South Africa's Dlamini-Zuma takes up AU office

Nkosazana Dlamini-Zuma
The incoming head of the African Union Commission, Nkosazana Dlamini-Zuma is greeted by diplomats as she arrives at Addis Ababa’s Bole International Airport on October 13, 2012. Dr Dlamini-Zuma is set to take over on October 15 as head of the AU’s executive committee from Jean Ping, who has been chairperson since 2008.   PHOTO | AFP

Former South African Home Affairs minister Nkosazana Dlamini-Zuma Monday officially started a four-year tenure as the head of the African Union's executive arm.

Dr Nkosazana Dlamini-Zuma had arrived at the Addis Ababa seat of the 54-member bloc over the weekend.

She took over from Gabonese Jean Ping, whom she ousted in July after a bruising six months of battle that exposed internal bloc rifts.

Ethiopian Prime Minister Hailemariam Desalegn and current AU chair Thomas Boni Yayi, who is also Benin President were in attendance.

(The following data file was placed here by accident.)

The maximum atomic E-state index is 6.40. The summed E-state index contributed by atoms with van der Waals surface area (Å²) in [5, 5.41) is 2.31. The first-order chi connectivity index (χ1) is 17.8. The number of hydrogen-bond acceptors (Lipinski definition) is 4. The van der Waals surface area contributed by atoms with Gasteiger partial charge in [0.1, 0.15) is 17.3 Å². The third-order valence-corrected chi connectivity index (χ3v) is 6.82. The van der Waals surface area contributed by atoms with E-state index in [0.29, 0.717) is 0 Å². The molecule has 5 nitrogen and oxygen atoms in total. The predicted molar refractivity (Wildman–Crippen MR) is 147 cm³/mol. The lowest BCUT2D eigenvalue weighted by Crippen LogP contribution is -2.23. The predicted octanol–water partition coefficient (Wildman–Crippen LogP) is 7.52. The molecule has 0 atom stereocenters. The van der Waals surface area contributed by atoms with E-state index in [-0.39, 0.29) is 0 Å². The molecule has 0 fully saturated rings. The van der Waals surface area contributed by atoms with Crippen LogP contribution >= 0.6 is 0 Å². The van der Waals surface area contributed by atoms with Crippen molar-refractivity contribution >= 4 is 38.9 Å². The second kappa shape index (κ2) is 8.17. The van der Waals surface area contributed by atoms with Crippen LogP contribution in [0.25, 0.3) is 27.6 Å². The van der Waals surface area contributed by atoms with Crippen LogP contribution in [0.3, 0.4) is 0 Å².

Dr Yayi wished her "great success" during the inauguration ceremony in the Ethiopian capital.

Under Dr Ping, the AU made some progress especially in Somalia, Cote d'Ivoire and in the Sudan's protracted peace negotiations.

However its inertia over the Libyan crisis bought it a lot of flak.

The new chair will have her work cut out with preserving the fragile peace in Somalia, the Mali and Sahelian crises and the expected deployment of peacekeeping forces in the DR Congo already waiting on her in-tray.

She has already said she supports military intervention in Mali, as long as it does not "create more problems" in the troubled west African state.

African leaders traditionally meet twice a year to discuss the most pertinent issues on the continent.

The organisation's charter limits the powers of the AU Commission, which implements decisions made by heads of state and government, but it still plays a pivotal role in running its day to day activities.

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